FCC Survey Finds Majority of ACP Participants Didn't Have Quality Internet Access Before

According those responding to a December survey, 80 percent claimed affordability as the main barrier.

FCC Survey Finds Majority of ACP Participants Didn't Have Quality Internet Access Before

A majority of beneficiaries of the Affordable Connectivity Program did not have quality internet access prior to the program’s inception, according to a new survey commissioned by the Federal Communications Commission. 

The December 2023 survey shows 68 percent of subsidy program's participants had “inconsistent connectivity or zero connectivity” before signing up for the ACP. Of this group, 80 percent claimed affordability as the main barrier to connectivity. Roughly 47 percent of respondents and 53 percent of rural respondents claim they primarily relied on mobile service for internet connection prior to participating in the ACP. 

The survey also finds that 77 percent of participants anticipate losing connectivity or experiencing disruptions to their connectivity in the event the ACP expires due to changing their plan or dropping internet service. Participants also use the ACP for critical services, with 72 percent reporting using it to arrange healthcare appointments, 48 percent using it to seek jobs or finish work, and 75 percent of 18–24-year-olds using it to complete schoolwork.

The survey, released by the FCC on Thursday and conducted by the Universal Service Administrative company in December 2023, examined how the ACP impacted the lives of its 23 million participants. The survey assessed how the ACP helped low-income and tribal families gain access to healthcare, education, and employment opportunities.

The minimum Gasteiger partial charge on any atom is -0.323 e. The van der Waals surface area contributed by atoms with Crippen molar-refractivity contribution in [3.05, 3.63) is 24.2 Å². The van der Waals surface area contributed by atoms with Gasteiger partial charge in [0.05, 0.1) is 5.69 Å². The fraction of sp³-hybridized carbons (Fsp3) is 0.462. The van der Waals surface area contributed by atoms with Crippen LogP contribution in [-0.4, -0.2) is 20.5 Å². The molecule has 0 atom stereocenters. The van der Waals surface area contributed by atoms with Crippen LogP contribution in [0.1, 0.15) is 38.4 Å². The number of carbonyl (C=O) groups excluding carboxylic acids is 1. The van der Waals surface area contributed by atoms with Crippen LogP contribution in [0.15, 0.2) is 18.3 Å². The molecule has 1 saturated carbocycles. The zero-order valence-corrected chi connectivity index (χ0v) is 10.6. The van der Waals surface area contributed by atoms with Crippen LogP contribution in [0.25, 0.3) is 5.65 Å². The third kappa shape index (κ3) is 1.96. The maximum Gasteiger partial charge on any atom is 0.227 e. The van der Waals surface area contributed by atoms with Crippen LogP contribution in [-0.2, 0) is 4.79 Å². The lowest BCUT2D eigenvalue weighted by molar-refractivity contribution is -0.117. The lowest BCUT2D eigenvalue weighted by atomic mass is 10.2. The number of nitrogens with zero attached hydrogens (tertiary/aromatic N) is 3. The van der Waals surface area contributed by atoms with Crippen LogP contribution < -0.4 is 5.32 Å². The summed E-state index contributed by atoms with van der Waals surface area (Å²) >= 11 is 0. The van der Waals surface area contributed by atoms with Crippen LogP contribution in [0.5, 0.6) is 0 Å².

“Thanks to today’s survey data, leaders making the decisions about ACP’s future know one thing for certain: if we want to close our nation’s digital divide, the Affordable Connectivity Program is not nice-to-have, it’s need-to-have,” FCC Chairwoman Jessica Rosenworcel said. 

“We’ve come too far to turn back now,” she added. 

ACP proponents face a barrier of Republican opposition in their quest to secure more funding for the endangered program. Some conservatives argue that ACP beneficiaries already had internet access prior to the initiative’s inception, rendering the program useless. Republican lawmakers penned a letter to Rosenworcel in December 2023, calling the program “wasteful.”

The ACP, an outgrowth of the 2021 Infrastructure, Investment and Jobs Act, provides subsidized broadband internet service for low-income families and families on tribal lands. The program was granted $14.2 billion to get broadband to low-income Americans. Without an additional injection of cash from the federal government, the program is expected to expire in April. 

The Universal Service Administrative Company conducted the survey. The USAC emailed a random sample of 110,000 households participating in the ACP. The survey, which was conducted between December 12, 2023 and December 14, 2023, amassed 5,317 responses. 

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